Editor’s Note: This post is from regular contributor Norman Katz, Sourcing Innovation’s resident expert on supply chain fraud and supply chain risk. Catch up on his column in the archive.
Dimitrios P. Biller, a former managing counsel for Toyota Motor Sales USA Inc., alleges in a recent lawsuit that Toyota forced him to withhold evidence from opposing counsel in lawsuits relating to vehicle rollover accidents. As some readers will remember when (small) sports utility vehicles (SUVs) were introduced there were a rash of rollover accidents that occurred. I recall that the reasons were generally centered on the vehicles being top-heavy and thus prone to rollover due to sudden steering wheel movements such as in accident-avoidance scenarios (see the physics of SUV Rollover Accidents).
Toyota paid Mr. Biller a $3.7M severance in 2007; the severance agreement forbade Mr. Biller from discussing company information such as what he is doing in his lawsuit against Toyota which accuses the automobile maker of concealing or destroying information in over 300 such rollover cases where vehicle passengers were injured or died as a result.
But this blog is not about the merits of the lawsuits Mr. Biller and Toyota are filing against each other. Those cases will be played out and decided in a court of law or through some mediation. Nor does this blog post look to accuse or absolve either party of their alleged sins. I merely needed a business example for the subject of this post: when short-term gains equal long-term miseries.
Too often the right thing is sacrificed for short-term gains but then found to lead to long-term miseries, and here is where I believe so much of the root-cause of what ails us lies. There may be early benefits to burying proverbial – and sometimes actual – skeletons but invariably they resurface to haunt us.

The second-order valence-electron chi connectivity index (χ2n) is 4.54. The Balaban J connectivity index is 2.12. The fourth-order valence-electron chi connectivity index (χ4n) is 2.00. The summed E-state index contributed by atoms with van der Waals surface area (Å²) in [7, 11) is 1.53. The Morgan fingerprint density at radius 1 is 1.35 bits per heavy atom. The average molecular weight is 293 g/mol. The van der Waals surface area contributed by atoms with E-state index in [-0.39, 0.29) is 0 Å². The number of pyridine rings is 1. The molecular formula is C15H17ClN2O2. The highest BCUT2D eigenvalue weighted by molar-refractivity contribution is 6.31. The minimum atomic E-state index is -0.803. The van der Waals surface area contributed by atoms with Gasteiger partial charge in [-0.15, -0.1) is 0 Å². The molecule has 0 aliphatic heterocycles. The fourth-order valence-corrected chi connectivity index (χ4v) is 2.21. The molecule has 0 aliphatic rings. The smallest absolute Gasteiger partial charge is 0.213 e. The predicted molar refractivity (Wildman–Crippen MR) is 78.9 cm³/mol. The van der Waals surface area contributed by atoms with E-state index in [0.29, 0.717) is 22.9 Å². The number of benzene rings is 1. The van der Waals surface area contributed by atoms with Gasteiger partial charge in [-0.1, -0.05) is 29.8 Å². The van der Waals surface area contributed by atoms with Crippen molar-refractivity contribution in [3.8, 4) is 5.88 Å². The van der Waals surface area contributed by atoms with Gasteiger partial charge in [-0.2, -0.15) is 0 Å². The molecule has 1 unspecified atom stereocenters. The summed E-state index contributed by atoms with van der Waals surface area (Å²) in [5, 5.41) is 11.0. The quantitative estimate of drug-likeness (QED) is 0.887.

The telltale sign of trouble is when vision of short-term gains eclipses, blocks or otherwise obscures and obstructs our view of the long-term goals, and it is here that we can expect the long-term misery from our short-sightedness.
Enron, WorldCom, the real estate bubble, the dot-com bubble, (some) outsourced manufacturing … these are just some of the examples of how knee-jerk reactions to satisfy short-term fantasies created some miserable results in the not-too-distant future. The result is that markets, industries, and supply chains get whiplashed back-and-forth as more knee-jerk reactions are taken under the guise of “corrective actions”. In the fabled race between the tortoise and the hare, let’s not forget why the tortoise won and that there is an allegory to our personal lives and professional conduct.
What we see is that short-term huddling of resources, short-term planning, short-term damage-control, short-term gains to boost balance sheet numbers, etc. only leads to long-term misery. Chaos and confusion lie in wait ready to strike when we are probably least prepared to deal with them. The result is havoc that requires excessive resources to bring under control or at least attempt to damage-control.
Yet this advice seems counterintuitive to the competitive nature of business today, but I don’t think it needs to be. Would sound advice in a logical risk-management strategy be to blaze ahead or put all your eggs in one basket? Probably not or at least not for too long. Yet too often I think we forget that short-term gains do not equate to long-term success. A good risk management focus will recognize this.
So what is the point here? What are the lessons to be learned? (Blog posts need to lead to logical conclusions AND teach us something???) It’s better to clean up small messes early on when they happen than to keep sweeping things under the rug because eventually that big lump under the rug is going to get noticed. A good risk management strategy is one where supply chain frauds are caught early and before they infiltrate our organization and manifest themselves into disasters.
The proper perspective for a risk management strategy is one that looks both short-term and long-term and does not consider those viewpoints as distinct but rather as interrelated.
Norman Katz, Katzscan
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